Slamdance Film Review: Los Punks; We Are All We Have
Los Punks; We Are All We Have
Slamdance Film Festival
Director: Angela Boatwright
From the beginning of Los Punks, director Angela Boatwright sets the stage as she shows raw footage of a helicopter raid breaking up a backyard show in South Central Los Angeles. Snippets from subjects sing praise to the punk scene that LA has fostered in neighborhoods ranging from South Central, Boyle Heights, Compton and more, and soon we see that there’s a tight-knit community here where misfits have found a home.
Starting with promoter and lead singer of Corrupted Youth, Nacho talks about creating a scene for himself when he found none that catered to a punk lifestyle. With the trust of his friends, he’ll log on to Facebook, post flyers around town, and scout out houses to bring in a crowd for their weekend night. As he explains how he got into the scene, he talks about how he didn’t feel like there even was a punk scene for him to get into when he was younger, so he crafted one from the ground up. It’s clear that he’s a key figure in the scene, and is ultimately the biggest factor for bringing in the crowds. Whether he signed up for it or not, this also means that he’s usually the one that talks to the police if a show gets raided.
The subjects interviewed in Los Punks comprise mostly latinos in the scene, highlighting members from bands like Las Cochinas, Otherized, Psyk Ward, and more. We not only see how these subjects came into the scene, but we see the family behind them, whether through blood or by circumstance. What most of these punks seem to reflect on are the forces that have fucked them up—which could be a personal family issue, a broader social issue, or something else—and the scene allows them to hold onto their rage until the weekend to let it out in the pits.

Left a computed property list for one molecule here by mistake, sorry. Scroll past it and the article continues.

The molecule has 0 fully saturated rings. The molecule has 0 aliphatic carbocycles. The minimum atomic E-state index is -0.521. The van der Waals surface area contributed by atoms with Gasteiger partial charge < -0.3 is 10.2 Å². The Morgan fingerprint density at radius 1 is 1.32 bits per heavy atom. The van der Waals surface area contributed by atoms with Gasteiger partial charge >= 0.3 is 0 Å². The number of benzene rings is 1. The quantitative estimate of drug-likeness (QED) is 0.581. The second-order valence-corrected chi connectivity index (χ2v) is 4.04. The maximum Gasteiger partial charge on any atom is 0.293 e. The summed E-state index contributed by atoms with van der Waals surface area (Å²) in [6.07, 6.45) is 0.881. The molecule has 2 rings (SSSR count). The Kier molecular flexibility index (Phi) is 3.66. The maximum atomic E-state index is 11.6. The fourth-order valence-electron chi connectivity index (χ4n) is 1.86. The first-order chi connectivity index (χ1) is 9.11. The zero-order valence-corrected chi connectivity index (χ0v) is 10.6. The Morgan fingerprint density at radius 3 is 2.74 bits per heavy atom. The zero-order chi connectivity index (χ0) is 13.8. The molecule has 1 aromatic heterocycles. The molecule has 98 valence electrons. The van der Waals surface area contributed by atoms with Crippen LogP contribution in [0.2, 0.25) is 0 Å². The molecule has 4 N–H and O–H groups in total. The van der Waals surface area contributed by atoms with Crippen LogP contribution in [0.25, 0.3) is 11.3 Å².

While some people may criticize the noise, behavior, and/or the drug and alcohol abuse of people who attend shows, ultimately this scene provides reasons to live, and gives purpose and pleasure as they interact in their community. For Alex, singer of Psyk Ward and aspiring chef, it allowed him to see that he should persevere through his pain rather than give up or lament in it. Gary, singer of Rhythmic Asylum, puts it into perspective under the term of la trizesta, representing the sadness of the hood to express the inner turmoil of these working class communities. Since there aren’t a lot of options to deal with this, escaping through music is often the vice of choice.
What this family of misfits has created for themselves is pretty astounding, as their DIY attitudes create a space that has reached a point of self-sustainability. This doesn’t mean it’s invincible; Natalie, Nacho’s sister, admits that sometimes they have to pay out of pocket to make a show happen. Nonetheless, this family of punks is powerful. We see April, a 15-year old, gain experience as a self-started promoter so she can help pay for rent. Drums are exchanged between bands, and makeshift kits are created based on the materials available. These kids are not only having a blast, but they’re an inspiring example of what individuals can contribute to create an intentional life.
Read our interview with director Angela Boatwright about Los Punks here.